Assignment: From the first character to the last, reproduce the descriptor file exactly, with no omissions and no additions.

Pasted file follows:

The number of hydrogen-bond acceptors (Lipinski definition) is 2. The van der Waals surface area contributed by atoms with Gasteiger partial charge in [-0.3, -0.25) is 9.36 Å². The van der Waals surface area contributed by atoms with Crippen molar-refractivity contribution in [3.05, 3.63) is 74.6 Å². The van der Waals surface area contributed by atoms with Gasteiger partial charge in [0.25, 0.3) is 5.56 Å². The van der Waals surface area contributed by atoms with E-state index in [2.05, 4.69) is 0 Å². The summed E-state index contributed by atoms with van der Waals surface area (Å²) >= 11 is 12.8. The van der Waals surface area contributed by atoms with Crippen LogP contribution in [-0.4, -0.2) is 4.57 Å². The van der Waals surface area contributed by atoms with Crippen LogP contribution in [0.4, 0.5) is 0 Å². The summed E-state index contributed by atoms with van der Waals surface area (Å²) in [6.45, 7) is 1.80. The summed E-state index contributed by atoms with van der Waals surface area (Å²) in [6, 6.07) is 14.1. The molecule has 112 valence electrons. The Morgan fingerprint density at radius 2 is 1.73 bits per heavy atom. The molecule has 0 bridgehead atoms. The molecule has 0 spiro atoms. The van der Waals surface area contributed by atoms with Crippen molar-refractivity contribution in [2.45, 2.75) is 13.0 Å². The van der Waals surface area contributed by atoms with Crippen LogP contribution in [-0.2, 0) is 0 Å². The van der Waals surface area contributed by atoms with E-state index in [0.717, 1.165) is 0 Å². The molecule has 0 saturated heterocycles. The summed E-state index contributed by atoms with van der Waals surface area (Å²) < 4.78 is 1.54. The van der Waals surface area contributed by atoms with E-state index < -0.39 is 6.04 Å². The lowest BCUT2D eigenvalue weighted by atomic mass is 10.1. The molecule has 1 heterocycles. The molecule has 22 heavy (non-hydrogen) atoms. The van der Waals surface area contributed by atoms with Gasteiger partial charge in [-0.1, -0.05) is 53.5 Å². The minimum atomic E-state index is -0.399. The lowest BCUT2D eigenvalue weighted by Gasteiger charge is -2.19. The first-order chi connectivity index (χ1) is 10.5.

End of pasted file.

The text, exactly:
The number of hydrogen-bond acceptors (Lipinski definition) is 2. The van der Waals surface area contributed by atoms with Gasteiger partial charge in [-0.3, -0.25) is 9.36 Å². The van der Waals surface area contributed by atoms with Crippen molar-refractivity contribution in [3.05, 3.63) is 74.6 Å². The van der Waals surface area contributed by atoms with Gasteiger partial charge in [0.25, 0.3) is 5.56 Å². The van der Waals surface area contributed by atoms with E-state index in [2.05, 4.69) is 0 Å². The summed E-state index contributed by atoms with van der Waals surface area (Å²) >= 11 is 12.8. The van der Waals surface area contributed by atoms with Crippen LogP contribution in [-0.4, -0.2) is 4.57 Å². The van der Waals surface area contributed by atoms with Crippen LogP contribution in [0.4, 0.5) is 0 Å². The summed E-state index contributed by atoms with van der Waals surface area (Å²) in [6.45, 7) is 1.80. The summed E-state index contributed by atoms with van der Waals surface area (Å²) in [6, 6.07) is 14.1. The molecule has 112 valence electrons. The Morgan fingerprint density at radius 2 is 1.73 bits per heavy atom. The molecule has 0 bridgehead atoms. The molecule has 0 spiro atoms. The van der Waals surface area contributed by atoms with Crippen molar-refractivity contribution in [2.45, 2.75) is 13.0 Å². The van der Waals surface area contributed by atoms with Crippen LogP contribution in [-0.2, 0) is 0 Å². The van der Waals surface area contributed by atoms with E-state index in [0.717, 1.165) is 0 Å². The molecule has 0 saturated heterocycles. The summed E-state index contributed by atoms with van der Waals surface area (Å²) < 4.78 is 1.54. The van der Waals surface area contributed by atoms with E-state index < -0.39 is 6.04 Å². The lowest BCUT2D eigenvalue weighted by atomic mass is 10.1. The molecule has 1 heterocycles. The molecule has 22 heavy (non-hydrogen) atoms. The van der Waals surface area contributed by atoms with Gasteiger partial charge in [-0.1, -0.05) is 53.5 Å². The minimum atomic E-state index is -0.399. The lowest BCUT2D eigenvalue weighted by Gasteiger charge is -2.19. The first-order chi connectivity index (χ1) is 10.5.